Define better off because I can assure you it’s not having rich people with even more unearned gains as has been happening. The Classical Economists all warned us of rentier capitalism and the damage that it does to society but all we hear today is just how great rentier capitalism is. People owning multiple houses so that they can get richer bludging off of others. Multimillionaires making million dollar ‘investments’ where they do nothing but walk away with multiple millions of dollars that costs the country. These thefts are celebrated rather ridiculed and illegal.

    • SPC 6.1

      In the 1990’s a nation experienced the privatisation of their state asset wealth (the greatest in history), and then the quickest emergence of rentier class in history occured. So that within one hundred years a landed estate aristocracy were replaced with capitalist oligarchs (via the intermediary of a communist state).

      From a distance we can see how tragic all this is, but only a few note it also happened to us (our landed gentry emerged with the handing over of leased land and is symbolised by “Massey’s Cossacks”). Of course our period between then and now was the first to third Labour governments.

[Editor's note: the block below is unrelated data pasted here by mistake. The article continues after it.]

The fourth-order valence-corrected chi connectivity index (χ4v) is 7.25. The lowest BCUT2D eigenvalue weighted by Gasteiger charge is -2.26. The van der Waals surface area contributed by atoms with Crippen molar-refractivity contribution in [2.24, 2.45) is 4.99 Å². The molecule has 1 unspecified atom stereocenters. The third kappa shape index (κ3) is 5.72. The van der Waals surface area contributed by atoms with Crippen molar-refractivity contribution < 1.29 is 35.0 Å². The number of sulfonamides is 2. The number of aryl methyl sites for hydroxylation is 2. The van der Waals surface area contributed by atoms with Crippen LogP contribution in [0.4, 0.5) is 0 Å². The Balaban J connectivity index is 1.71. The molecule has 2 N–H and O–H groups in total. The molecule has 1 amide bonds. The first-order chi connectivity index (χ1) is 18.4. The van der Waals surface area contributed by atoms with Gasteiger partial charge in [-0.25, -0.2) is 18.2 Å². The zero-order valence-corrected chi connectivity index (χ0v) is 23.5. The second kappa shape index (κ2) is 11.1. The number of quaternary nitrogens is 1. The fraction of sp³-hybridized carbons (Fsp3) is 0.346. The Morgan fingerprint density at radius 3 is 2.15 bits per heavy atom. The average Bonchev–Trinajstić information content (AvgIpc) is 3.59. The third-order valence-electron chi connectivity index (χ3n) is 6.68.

The 4th Labour government and now the 5th are an effort at damage limitation. For the last and then next National government it is about securing and bedding in permanent victory for a classist order of rule, and reducing the means and measures available for resistance.

  7. Kat 7

    My take from Jacinda Ardern’s speech is that Multilateralism is one of the important tools we have to transform globalisation into prosperity. The PM is not promoting market integration on a global scale as such and refers in her speech to globilisation as a cause of inequalities and therefore a need for rebuilding multilateralism as a fix. The PM is aware that international institutions can’t be responsible to fix unfair distribution of the benefits of international trade and puts forward the challenge to first develop fully inclusive societies within countries. The PM in her speech calls for increased cooperation between countries through reformed international institutions such as the UN to confront major issues of the times such as climate change, poverty, human rights and world peace.